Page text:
- Twitter suspended @Team_Mitch, an account managed by Senate Majority Leader Mitch McConnell‘s re-election campaign.
- The account posted a video to Twitter showing a group of Kentucky protesters in opposition to McConnell on Aug. 6.
- The video was later removed by Twitter with a link to its enforcement policies for tweets that violate the social media platform’s rules.
- The National Republican Congressional Committee pledged not to advertise on Twitter until the Team_Mitch account is unlocked.
- Twitter has since lifted the suspension and now allows the video on Twitter with a “sensitive content” warning.
- Visit Business Insider’s homepage for more stories.
UPDATE: Twitter has reversed course on a policy decision that led to the suspension of Senate Majority Leader Mitch McConnell’s campaign account, @Team_Mitch. The account was originally suspended for sharing a video of protestors promoting violence against McConnell outside of his home.
Twitter said the video is now visible with a sensitive content warning, and @Team_Mitch and other users who shared the video are able to tweet again. The company said it changed its decision after McConnell’s team said the video was intended to spark public discussion. Previously, Twitter had resolved to keep @Team_Mitch from posting on the social media platform until the campaign deleted the video in question.
Going forward, the video will be visible on the service with a sensitive media interstitial and only in cases where the Tweet content does not otherwise violate the Twitter Rules. https://t.co/Cuvh305ERA
— Twitter Comms (@TwitterComms) August 9, 2019
The original story of McConnell’s suspension can be found below.
A Twitter account representing the campaign of Senate Majority Leader Mitch McConnell was locked by Twitter for an apparent policy violation. Twitter removed a video posted to @Team_Mitch on Aug. 6 that showed a group of protesters opposing McConnell’s campaign in his home state of Kentucky; the video was replaced with a link to Twitter’s enforcement policies.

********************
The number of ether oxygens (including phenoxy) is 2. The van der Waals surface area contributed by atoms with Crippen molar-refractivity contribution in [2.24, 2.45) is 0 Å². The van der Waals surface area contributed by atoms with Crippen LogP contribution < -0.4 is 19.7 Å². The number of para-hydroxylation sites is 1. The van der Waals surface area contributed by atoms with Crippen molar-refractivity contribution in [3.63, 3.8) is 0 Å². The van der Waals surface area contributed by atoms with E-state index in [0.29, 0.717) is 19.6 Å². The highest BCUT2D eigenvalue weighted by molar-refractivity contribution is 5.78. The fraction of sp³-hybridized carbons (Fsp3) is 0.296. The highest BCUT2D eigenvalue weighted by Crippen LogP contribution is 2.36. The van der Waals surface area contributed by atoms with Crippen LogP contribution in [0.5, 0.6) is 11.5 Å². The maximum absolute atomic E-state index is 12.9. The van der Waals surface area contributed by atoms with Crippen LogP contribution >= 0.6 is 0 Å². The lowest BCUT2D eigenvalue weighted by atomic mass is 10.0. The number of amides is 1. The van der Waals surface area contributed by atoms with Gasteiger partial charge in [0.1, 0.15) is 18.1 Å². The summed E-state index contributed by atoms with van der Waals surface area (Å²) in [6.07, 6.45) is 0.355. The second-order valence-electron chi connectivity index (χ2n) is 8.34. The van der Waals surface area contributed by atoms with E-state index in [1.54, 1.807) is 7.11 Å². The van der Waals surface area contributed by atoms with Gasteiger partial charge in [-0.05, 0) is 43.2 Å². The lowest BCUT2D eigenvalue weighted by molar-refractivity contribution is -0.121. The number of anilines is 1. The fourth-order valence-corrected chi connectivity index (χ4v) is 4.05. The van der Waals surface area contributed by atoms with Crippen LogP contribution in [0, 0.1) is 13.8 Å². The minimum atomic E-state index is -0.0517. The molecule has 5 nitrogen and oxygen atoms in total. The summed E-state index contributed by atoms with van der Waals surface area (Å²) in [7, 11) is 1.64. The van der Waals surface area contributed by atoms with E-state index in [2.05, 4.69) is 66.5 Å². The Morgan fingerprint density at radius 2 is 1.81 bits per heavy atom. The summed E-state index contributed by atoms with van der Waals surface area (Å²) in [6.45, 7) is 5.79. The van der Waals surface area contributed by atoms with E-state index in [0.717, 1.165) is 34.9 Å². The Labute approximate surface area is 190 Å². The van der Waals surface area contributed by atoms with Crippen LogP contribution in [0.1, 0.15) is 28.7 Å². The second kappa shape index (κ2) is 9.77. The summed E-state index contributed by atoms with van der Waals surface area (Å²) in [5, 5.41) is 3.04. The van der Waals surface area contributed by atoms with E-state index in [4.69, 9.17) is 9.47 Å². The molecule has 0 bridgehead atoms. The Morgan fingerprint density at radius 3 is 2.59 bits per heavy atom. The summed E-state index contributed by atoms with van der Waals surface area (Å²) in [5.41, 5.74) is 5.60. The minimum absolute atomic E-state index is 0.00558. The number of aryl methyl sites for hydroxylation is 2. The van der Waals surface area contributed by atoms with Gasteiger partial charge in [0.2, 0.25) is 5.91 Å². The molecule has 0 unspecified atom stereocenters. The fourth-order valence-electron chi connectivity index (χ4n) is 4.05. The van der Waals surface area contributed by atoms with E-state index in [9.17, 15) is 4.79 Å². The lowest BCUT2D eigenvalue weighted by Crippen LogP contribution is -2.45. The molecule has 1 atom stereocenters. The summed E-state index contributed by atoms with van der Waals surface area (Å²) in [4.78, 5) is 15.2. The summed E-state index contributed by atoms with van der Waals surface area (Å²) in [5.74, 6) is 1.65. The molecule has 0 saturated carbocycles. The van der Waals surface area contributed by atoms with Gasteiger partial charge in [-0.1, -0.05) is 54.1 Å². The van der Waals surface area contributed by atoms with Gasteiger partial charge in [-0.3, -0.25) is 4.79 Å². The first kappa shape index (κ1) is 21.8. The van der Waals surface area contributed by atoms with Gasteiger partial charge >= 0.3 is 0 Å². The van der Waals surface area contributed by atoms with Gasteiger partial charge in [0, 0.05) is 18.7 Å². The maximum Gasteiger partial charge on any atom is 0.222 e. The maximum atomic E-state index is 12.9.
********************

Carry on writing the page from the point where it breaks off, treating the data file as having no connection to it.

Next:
McConnell’s campaign tweeted that the protesters and other liberal users on Twitter were threatening physical violence against the senator. McConnell recently fractured his shoulder at his home in Kentucky on Aug. 4, and multiple Twitter users have posted tweets welcoming further injury to the Senate majority leader.
A statement from Twitter said the @Team_Mitch account was locked for sharing the video, which included violent threats against McConnell.
“The user was temporarily locked out of their account for a Tweet that violated our violent threats policy, specifically threats involving physical safety,” a Twitter spokesperson said.
While @Team_Mitch was using the video to highlight aggression against McConnell, Twitter’s policy is to block content that includes violent threats, regardless of context. The suspension is temporary, but the account hasn’t tweeted since Aug. 6, the day the video was posted.
McConnell’s campaign later shared the video on YouTube.
“This is the b—— house, he’s in there nursing his broken arm, he should have just broken his ragged, wrinkled-a– neck, just stab the m—— f—– in the heart,” someone says off camera. Though the video is partially censored, the person filming seemingly shares McConnell’s home city and zip code as well.
McConnell’s campaign manager Kevin Golden criticised Twitter for allowing accusatory nicknames like ‘Massacre Mitch’ to trend nationally, while punishing @Team_Mitch for sharing threats against the McConnell. Golden said the campaign had appealed the account lock to Twitter, but the social media company said the account will remain locked until the video is manually deleted.
“Twitter locked our account for posting the video of real-world, violent threats made against Mitch McConnell. This is the problem with the speech police in America today,” Golden said in a statement sent to Business Insider. “The Lexington-Herald can attack Mitch with cartoon tombstones of his opponents. But we can’t mock it. Twitter will allow the words “Massacre Mitch” to trend nationally on their platform. But locks our account for posting actual threats against us.”
Twitter revealed a new enforcement policy for politicians and other influential users in June that labels tweets that are in violation of the platform’s policies instead of deleting them. However, that policy is only in place for Twitter accounts with 100,000 or more followers; @Team_Mitch only has 29,400. McConnell’s personal Twitter account, @Senatemajldr, has 954,200 followers and has not posted since Aug. 5.
The National Republican Congressional Committee Executive Director Parker Hamilton Poling has pledged not to advertise on Twitter until the Team_Mitch account is unlocked. According to the Associated Press, the committee had planned to spend between $US300,000 and $US500,000 on Twitter advertisements this month.
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